Wednesday, November 18, 2009

He Came Dancing Across The Water

One of my favorite people in Yankee history is Billy Martin. He was serving his fourth stint as Yankee manager when I attended my first Major League game, and was in his fifth and final go-round when I began following the team in earnest. In between, I can recall watching the ceremony on WPIX when the club retired his number. A few years later, after Martin died in a 1989 Christmas Day drunk driving accident, I began devouring books about the Yankees. Three of my favorites were Number 1, Billyball, and The Last Yankee, all Martin biographies.

These days I might dismiss Martin the player as the over-heralded, "scrappy" underdog that David Eckstein is too often made out to be, or Martin the manager as an irrational martinet, too often trying to put his fingerprints on the game, much the same way that Tony LaRussa is often criticized elsewhere or Joe Girardi was here over the course of the season.

But to the twelve year old me, reading those books, Martin was a captivating character. He was the undersized overachiever who fulfilled his dream by playing for the Yankees, elevated his play to another level in the World Series, stopped at nothing to win, and never backed down from a fight. What characterized Martin above all though, and perhaps what most drew me to him, was that more than anything else, he wanted - he almost needed - to be a Yankee.

While that skill set left Martin with a middling career as a journeyman infielder, it primed him for a mangerial career that was as volatile as it was successful, and now has him under consideration for induction to the Hall of Fame as a manager. Despite his well-documented butting of heads with George Steinbrenner and with his own players, Martin's smarts, daring, and insatiable desire to win made him a continually desirable managerial candidate, even in light of his paranoid and perpetually self-destructive behavior. It's also what kept him coming back to the Yankees over and over and over and over and over again.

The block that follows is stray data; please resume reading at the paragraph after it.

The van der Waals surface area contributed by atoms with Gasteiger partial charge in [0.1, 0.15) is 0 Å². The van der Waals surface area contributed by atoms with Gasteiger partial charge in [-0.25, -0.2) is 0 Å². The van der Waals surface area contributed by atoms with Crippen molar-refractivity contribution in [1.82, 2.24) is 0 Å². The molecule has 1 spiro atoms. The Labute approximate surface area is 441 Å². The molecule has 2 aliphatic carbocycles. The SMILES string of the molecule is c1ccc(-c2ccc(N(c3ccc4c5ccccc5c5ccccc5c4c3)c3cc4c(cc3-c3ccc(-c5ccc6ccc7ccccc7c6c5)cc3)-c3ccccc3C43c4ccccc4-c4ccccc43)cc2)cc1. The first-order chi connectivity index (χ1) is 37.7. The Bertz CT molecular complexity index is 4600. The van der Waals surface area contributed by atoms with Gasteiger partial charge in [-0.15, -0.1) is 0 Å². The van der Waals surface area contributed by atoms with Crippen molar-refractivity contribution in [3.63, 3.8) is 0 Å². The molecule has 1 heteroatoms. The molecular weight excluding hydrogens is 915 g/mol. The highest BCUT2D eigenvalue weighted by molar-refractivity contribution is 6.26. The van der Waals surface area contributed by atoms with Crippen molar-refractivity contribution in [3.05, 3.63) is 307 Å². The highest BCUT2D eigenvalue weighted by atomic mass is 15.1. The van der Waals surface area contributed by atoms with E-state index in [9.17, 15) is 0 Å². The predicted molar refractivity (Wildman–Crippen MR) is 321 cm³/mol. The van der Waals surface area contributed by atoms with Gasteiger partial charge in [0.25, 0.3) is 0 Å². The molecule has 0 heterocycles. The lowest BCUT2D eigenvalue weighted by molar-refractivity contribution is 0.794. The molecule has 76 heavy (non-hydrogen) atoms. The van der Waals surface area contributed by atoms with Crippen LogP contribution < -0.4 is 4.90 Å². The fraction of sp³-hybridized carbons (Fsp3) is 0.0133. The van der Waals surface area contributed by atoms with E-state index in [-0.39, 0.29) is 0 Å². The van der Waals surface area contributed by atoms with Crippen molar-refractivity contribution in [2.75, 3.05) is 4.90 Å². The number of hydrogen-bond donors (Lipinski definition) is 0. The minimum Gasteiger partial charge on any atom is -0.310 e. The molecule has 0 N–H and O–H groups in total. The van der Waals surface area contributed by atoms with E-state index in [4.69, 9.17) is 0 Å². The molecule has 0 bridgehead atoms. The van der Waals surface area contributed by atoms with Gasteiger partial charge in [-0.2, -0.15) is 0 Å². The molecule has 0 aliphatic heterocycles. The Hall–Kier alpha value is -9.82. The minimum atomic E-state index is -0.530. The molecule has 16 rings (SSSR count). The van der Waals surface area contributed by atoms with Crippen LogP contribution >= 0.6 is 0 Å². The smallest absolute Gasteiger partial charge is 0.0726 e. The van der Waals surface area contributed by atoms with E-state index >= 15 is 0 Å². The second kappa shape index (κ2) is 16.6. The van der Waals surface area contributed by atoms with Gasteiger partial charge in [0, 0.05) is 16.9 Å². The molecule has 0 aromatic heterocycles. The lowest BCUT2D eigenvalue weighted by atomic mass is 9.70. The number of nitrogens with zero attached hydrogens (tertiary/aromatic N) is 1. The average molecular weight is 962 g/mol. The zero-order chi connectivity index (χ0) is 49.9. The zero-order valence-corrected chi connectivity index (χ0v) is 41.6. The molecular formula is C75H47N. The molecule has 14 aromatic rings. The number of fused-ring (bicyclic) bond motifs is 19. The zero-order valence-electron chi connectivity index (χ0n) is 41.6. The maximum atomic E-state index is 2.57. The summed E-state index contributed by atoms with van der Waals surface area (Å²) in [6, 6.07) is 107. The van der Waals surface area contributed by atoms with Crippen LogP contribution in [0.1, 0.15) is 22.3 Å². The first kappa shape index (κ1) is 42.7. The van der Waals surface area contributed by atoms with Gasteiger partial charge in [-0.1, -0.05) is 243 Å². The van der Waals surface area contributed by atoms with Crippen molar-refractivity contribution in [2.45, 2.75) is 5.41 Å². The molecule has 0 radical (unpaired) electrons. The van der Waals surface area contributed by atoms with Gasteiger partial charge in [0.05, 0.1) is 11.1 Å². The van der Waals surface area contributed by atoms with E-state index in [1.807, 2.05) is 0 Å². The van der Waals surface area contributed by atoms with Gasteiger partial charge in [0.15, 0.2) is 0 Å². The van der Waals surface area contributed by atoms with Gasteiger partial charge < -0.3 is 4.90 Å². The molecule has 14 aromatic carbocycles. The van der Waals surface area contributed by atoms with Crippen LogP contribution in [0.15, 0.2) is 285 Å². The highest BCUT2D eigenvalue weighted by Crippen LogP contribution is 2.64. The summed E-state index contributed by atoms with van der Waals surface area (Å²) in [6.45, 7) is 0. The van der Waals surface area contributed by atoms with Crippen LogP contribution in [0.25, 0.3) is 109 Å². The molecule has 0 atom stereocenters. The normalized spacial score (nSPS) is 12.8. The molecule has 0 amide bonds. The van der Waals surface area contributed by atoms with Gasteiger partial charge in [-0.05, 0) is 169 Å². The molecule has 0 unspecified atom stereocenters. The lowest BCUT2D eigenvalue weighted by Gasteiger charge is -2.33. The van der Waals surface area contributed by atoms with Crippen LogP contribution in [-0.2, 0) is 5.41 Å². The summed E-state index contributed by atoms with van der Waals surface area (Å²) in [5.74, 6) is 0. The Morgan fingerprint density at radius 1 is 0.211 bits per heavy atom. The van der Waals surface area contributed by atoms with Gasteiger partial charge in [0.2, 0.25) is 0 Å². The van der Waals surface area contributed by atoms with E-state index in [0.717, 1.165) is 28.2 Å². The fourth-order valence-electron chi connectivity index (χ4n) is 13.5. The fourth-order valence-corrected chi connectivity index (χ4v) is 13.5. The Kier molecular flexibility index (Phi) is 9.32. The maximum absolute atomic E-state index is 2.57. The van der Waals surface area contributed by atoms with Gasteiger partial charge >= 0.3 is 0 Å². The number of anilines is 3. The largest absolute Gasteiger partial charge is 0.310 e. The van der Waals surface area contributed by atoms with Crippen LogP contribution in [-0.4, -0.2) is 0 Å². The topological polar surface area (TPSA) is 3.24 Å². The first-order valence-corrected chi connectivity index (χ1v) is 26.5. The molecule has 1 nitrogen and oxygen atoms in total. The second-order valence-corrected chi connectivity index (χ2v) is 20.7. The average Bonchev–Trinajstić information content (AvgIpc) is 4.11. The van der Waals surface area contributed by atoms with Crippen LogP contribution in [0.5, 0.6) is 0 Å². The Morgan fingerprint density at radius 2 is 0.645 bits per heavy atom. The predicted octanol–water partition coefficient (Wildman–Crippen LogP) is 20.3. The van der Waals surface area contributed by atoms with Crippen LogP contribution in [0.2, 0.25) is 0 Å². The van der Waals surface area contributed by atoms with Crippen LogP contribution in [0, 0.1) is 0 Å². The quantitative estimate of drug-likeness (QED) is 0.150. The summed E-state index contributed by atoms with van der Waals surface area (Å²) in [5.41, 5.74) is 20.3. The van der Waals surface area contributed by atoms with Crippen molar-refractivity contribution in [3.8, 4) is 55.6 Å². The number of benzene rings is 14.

Steinbrenner was perhaps the only person who could understand - if not commiserate with - Martin's maniacal obsession with winning at all costs. And while Martin enjoyed successful managerial stints with four other clubs, Steinbrenner needed Martin as his manager just as much Martin needed to be a Yankee. It was a bad relationship, but it was also the reason that Martin and Steinbrenner, both intensely proud individuals, repeatedly forgot their past problems in hopes that, this time, it would work.

I bring all this up because The Hardball Times' Chris Jaffe has a book being released in December: Evaluating Baseball's Managers. THT is publishing excerpts over the next several weeks and yesterday they had a lengthy look at Martin: why he was unique, why he was successful, and why his managerial stints necessarily had short shelf lives. It's a highly worthwhile read on a fascinating and complicated subject:
The man most comparable to Billy Martin was not Herzog, but Hernan Cortes, the Spanish conquistador who defeated the Aztecs. In 1519, he landed in Mexico to face the hemisphere’s mightiest warrior nation with only 600 men. Upon arrival, he burnt his boats, giving his men no way to leave. That move was pure Billy Martin. Safe to say, that in the military science version of sabermetrics a general would be poorly regarded for intentionally destroying his communication lines, supply routes and exit strategy. It was possibly even worse than having two men steal home with Killebrew batting.

However, like Martin, Cortes had an underlying rationale. The act was not the important part. All that mattered was the message it sent the men: there was no going back—they needed to win. He cared only about coming out on top and ensured his warriors must think likewise. They might lose and die, but with God as their witness no failure would stem from lack of effort on anyone’s part. That was Billyball, 16th century style.

You could have given me a hundred years and I wouldn't have come up with that comparison. See you tomorrow.

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